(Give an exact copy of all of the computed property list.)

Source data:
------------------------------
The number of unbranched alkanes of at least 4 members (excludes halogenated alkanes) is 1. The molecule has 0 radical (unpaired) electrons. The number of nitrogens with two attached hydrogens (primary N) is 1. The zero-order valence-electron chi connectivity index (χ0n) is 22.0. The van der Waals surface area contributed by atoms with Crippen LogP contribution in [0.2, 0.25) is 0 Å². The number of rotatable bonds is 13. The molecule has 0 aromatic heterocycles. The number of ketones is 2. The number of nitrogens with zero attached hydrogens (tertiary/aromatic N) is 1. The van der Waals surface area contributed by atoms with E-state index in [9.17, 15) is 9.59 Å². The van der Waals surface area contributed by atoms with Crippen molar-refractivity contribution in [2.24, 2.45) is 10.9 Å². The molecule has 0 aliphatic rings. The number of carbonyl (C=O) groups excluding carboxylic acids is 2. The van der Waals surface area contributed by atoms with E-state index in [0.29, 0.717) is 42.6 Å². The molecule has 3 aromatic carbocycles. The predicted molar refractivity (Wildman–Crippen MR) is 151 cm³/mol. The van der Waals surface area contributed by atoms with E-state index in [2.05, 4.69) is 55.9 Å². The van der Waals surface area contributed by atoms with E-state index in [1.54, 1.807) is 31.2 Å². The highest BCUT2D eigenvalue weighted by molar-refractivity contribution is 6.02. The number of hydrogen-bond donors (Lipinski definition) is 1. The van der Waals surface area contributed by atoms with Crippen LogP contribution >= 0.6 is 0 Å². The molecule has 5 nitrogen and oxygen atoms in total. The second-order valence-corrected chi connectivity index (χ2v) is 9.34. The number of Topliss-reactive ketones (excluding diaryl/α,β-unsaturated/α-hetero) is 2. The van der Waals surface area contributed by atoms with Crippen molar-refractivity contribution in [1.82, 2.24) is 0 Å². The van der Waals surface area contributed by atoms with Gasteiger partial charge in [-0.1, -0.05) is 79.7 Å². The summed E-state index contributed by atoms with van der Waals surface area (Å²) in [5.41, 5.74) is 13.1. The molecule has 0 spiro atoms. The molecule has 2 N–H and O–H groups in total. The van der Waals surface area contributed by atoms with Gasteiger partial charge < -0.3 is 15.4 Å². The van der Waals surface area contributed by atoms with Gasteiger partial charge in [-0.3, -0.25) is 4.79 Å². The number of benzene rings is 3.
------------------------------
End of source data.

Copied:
The number of unbranched alkanes of at least 4 members (excludes halogenated alkanes) is 1. The molecule has 0 radical (unpaired) electrons. The number of nitrogens with two attached hydrogens (primary N) is 1. The zero-order valence-electron chi connectivity index (χ0n) is 22.0. The van der Waals surface area contributed by atoms with Crippen LogP contribution in [0.2, 0.25) is 0 Å². The number of rotatable bonds is 13. The molecule has 0 aromatic heterocycles. The number of ketones is 2. The number of nitrogens with zero attached hydrogens (tertiary/aromatic N) is 1. The van der Waals surface area contributed by atoms with E-state index in [9.17, 15) is 9.59 Å². The van der Waals surface area contributed by atoms with Crippen molar-refractivity contribution in [2.24, 2.45) is 10.9 Å². The molecule has 0 aliphatic rings. The number of carbonyl (C=O) groups excluding carboxylic acids is 2. The van der Waals surface area contributed by atoms with E-state index in [0.29, 0.717) is 42.6 Å². The molecule has 3 aromatic carbocycles. The predicted molar refractivity (Wildman–Crippen MR) is 151 cm³/mol. The van der Waals surface area contributed by atoms with E-state index in [2.05, 4.69) is 55.9 Å². The van der Waals surface area contributed by atoms with E-state index in [1.54, 1.807) is 31.2 Å². The highest BCUT2D eigenvalue weighted by molar-refractivity contribution is 6.02. The number of hydrogen-bond donors (Lipinski definition) is 1. The van der Waals surface area contributed by atoms with Crippen LogP contribution >= 0.6 is 0 Å². The molecule has 5 nitrogen and oxygen atoms in total. The second-order valence-corrected chi connectivity index (χ2v) is 9.34. The number of Topliss-reactive ketones (excluding diaryl/α,β-unsaturated/α-hetero) is 2. The van der Waals surface area contributed by atoms with Crippen molar-refractivity contribution in [1.82, 2.24) is 0 Å². The van der Waals surface area contributed by atoms with Gasteiger partial charge in [-0.1, -0.05) is 79.7 Å². The summed E-state index contributed by atoms with van der Waals surface area (Å²) in [5.41, 5.74) is 13.1. The molecule has 0 spiro atoms. The molecule has 2 N–H and O–H groups in total. The van der Waals surface area contributed by atoms with Gasteiger partial charge < -0.3 is 15.4 Å². The van der Waals surface area contributed by atoms with Gasteiger partial charge in [-0.3, -0.25) is 4.79 Å². The number of benzene rings is 3.